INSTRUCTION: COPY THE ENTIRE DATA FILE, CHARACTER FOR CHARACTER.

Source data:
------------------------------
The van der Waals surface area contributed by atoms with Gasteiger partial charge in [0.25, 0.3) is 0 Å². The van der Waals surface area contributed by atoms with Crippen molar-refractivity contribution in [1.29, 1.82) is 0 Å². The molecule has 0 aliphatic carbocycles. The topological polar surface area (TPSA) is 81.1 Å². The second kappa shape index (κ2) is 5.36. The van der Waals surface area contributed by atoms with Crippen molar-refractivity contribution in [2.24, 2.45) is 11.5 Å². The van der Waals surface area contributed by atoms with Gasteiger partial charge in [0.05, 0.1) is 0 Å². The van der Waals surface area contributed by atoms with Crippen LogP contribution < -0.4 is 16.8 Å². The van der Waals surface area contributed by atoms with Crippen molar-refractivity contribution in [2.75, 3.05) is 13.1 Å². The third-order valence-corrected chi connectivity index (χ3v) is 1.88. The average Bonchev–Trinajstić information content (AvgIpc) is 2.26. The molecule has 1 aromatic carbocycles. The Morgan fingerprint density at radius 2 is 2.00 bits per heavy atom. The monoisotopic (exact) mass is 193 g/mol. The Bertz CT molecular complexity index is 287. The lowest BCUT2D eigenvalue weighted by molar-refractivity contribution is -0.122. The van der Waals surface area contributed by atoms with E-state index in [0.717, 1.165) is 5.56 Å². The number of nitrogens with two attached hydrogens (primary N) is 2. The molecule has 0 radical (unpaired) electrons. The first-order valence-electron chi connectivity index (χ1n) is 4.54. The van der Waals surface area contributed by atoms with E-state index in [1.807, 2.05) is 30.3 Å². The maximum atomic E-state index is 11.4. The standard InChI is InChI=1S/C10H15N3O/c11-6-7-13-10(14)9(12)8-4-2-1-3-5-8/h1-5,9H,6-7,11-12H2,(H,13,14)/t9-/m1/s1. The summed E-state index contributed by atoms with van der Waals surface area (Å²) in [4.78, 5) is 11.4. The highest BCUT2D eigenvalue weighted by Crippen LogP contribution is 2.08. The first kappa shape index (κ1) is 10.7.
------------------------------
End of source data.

The van der Waals surface area contributed by atoms with Gasteiger partial charge in [0.25, 0.3) is 0 Å². The van der Waals surface area contributed by atoms with Crippen molar-refractivity contribution in [1.29, 1.82) is 0 Å². The molecule has 0 aliphatic carbocycles. The topological polar surface area (TPSA) is 81.1 Å². The second kappa shape index (κ2) is 5.36. The van der Waals surface area contributed by atoms with Crippen molar-refractivity contribution in [2.24, 2.45) is 11.5 Å². The van der Waals surface area contributed by atoms with Gasteiger partial charge in [0.05, 0.1) is 0 Å². The van der Waals surface area contributed by atoms with Crippen LogP contribution < -0.4 is 16.8 Å². The van der Waals surface area contributed by atoms with Crippen molar-refractivity contribution in [2.75, 3.05) is 13.1 Å². The third-order valence-corrected chi connectivity index (χ3v) is 1.88. The average Bonchev–Trinajstić information content (AvgIpc) is 2.26. The molecule has 1 aromatic carbocycles. The Morgan fingerprint density at radius 2 is 2.00 bits per heavy atom. The monoisotopic (exact) mass is 193 g/mol. The Bertz CT molecular complexity index is 287. The lowest BCUT2D eigenvalue weighted by molar-refractivity contribution is -0.122. The van der Waals surface area contributed by atoms with E-state index in [0.717, 1.165) is 5.56 Å². The number of nitrogens with two attached hydrogens (primary N) is 2. The molecule has 0 radical (unpaired) electrons. The first-order valence-electron chi connectivity index (χ1n) is 4.54. The van der Waals surface area contributed by atoms with E-state index in [1.807, 2.05) is 30.3 Å². The maximum atomic E-state index is 11.4. The standard InChI is InChI=1S/C10H15N3O/c11-6-7-13-10(14)9(12)8-4-2-1-3-5-8/h1-5,9H,6-7,11-12H2,(H,13,14)/t9-/m1/s1. The summed E-state index contributed by atoms with van der Waals surface area (Å²) in [4.78, 5) is 11.4. The highest BCUT2D eigenvalue weighted by Crippen LogP contribution is 2.08. The first kappa shape index (κ1) is 10.7.